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Melanie Haas
Recovering developer, art + design junkie, baker. Passionate about real food and a better future for all kids.
Recovering developer, art + design junkie, baker. Passionate about real food and a better future for all kids.

Melanie's posts

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This StartupWeekend I became a co-founder of, a service that helps match group gatherings with the venues that want them, and have the amenities they need.

Do you plan gatherings at restaurants? Whether small book clubs or big Meetups, please take our @InYourParty survey. If you plan events of any sort, we would appreciate your input. Thank you!

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I received this email from the co-founder of Meetup on Saturday and so far it's been one of the best things I've heard/read surrounding the 10 year anniversary of 9/11.

Fellow Meetuppers,

I don't write to our whole community often, but this week is
special because it's the 10th anniversary of 9/11 and many
people don't know that Meetup is a 9/11 baby.

Let me tell you the Meetup story. I was living a couple miles
from the Twin Towers, and I was the kind of person who thought
local community doesn't matter much if we've got the internet
and tv. The only time I thought about my neighbors was when I
hoped they wouldn't bother me.

When the towers fell, I found myself talking to more neighbors
in the days after 9/11 than ever before. People said hello to
neighbors (next-door and across the city) who they'd normally
ignore. People were looking after each other, helping each
other, and meeting up with each other. You know, being

A lot of people were thinking that maybe 9/11 could bring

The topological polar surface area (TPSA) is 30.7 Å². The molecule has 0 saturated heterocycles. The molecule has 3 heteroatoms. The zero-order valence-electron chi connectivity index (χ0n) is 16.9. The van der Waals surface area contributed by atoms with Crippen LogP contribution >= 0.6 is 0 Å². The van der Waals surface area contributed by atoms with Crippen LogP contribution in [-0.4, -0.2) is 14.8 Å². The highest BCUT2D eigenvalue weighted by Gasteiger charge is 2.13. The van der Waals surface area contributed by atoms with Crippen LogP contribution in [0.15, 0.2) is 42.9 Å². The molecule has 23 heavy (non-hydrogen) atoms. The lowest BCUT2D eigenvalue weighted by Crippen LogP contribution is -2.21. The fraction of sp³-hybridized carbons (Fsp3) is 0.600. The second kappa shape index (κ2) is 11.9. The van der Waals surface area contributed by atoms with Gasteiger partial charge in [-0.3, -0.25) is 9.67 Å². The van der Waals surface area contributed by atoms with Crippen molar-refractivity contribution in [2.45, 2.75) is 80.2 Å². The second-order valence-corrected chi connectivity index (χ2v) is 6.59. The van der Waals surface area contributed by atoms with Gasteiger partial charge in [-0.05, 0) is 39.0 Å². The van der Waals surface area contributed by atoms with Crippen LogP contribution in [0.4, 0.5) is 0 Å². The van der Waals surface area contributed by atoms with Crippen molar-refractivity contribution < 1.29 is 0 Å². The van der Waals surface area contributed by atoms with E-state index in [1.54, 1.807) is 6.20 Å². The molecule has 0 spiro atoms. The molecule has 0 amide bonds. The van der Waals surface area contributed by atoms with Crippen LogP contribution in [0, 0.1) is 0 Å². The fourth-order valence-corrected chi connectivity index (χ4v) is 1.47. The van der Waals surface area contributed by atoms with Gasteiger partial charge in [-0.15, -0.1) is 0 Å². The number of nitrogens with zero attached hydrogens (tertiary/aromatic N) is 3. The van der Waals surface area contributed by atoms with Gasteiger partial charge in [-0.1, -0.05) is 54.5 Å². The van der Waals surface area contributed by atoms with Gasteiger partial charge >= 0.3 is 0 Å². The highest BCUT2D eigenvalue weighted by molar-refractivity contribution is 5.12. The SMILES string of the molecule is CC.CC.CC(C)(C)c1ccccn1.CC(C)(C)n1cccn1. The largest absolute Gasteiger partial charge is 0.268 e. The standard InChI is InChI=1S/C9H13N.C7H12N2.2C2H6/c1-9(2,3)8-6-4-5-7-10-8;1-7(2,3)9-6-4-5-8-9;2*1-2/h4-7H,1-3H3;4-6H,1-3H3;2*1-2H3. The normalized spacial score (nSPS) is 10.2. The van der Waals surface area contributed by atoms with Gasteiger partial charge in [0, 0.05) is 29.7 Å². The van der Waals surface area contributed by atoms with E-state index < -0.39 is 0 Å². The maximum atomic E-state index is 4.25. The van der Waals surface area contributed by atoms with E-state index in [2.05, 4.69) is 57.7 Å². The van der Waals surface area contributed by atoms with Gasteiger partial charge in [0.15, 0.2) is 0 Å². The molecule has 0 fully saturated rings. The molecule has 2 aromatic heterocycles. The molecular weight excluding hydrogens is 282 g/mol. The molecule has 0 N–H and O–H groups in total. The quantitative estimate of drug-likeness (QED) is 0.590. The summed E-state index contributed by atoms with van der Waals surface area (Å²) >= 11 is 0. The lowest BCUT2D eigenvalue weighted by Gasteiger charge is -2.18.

people together in a lasting way. So the idea for Meetup was
born: Could we use the internet to get off the internet -- and
grow local communities?

We didn't know if it would work. Most people thought it was a
crazy idea -- especially because terrorism is designed to make
people distrust one another.

A small team came together, and we launched Meetup 9 months
after 9/11.

Today, almost 10 years and 10 million Meetuppers later, it's
working. Every day, thousands of Meetups happen. Moms Meetups,
Small Business Meetups, Fitness Meetups... a wild variety of
100,000 Meetup Groups with not much in common -- except one

Every Meetup starts with people simply saying hello to
neighbors. And what often happens next is still amazing to me.
They grow businesses and bands together, they teach and
motivate each other, they babysit each other's kids and find
other ways to work together. They have fun and find solace
together. They make friends and form powerful community. It's
powerful stuff.

It's a wonderful revolution in local community, and it's thanks
to everyone who shows up.

Meetups aren't about 9/11, but they may not be happening if it
weren't for 9/11.

9/11 didn't make us too scared to go outside or talk to
strangers. 9/11 didn't rip us apart. No, we're building new
community together!!!!

The towers fell, but we rise up. And we're just getting started
with these Meetups.

Scott Heiferman (on behalf of 80 people at Meetup HQ)
Co-Founder & CEO, Meetup
New York City
September 2011

Add to your address book to receive all Meetup

To manage your email settings, go to:

Meetup, PO Box 4668 #37895
New York, New York 10163-4668

Meetup HQ in NYC is hiring!

Overheard in a coffee shop this morning: "I just have more stuff in my RSS feed than I can read and I think I should probably be using Twitter to reach people, but how do people have time to digest all that stuff?" Oh my... Indeed, many are trying to sort out their place in the social landscape. Before you tweet, before you post, make sure your comment has VALUE to your readers. Tip: if you want to post about your kids, cats, and lunch, consider having a separate account for personal stuff. Segment, and make it easier for them to digest what you do give them. That's how you get more followers.

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The Surplus extension for Chrome puts Google+ notifications at the top of the browser window. Staying in the loop without actually going to Google+ is a time saver for sure.

I'm finally in! And vowing not to lose my afternoon to circles. But please bear with me as I figure out which circles people should be in, and where friends, acquaintance, and people I've not met in person actually belong. Learning curve.
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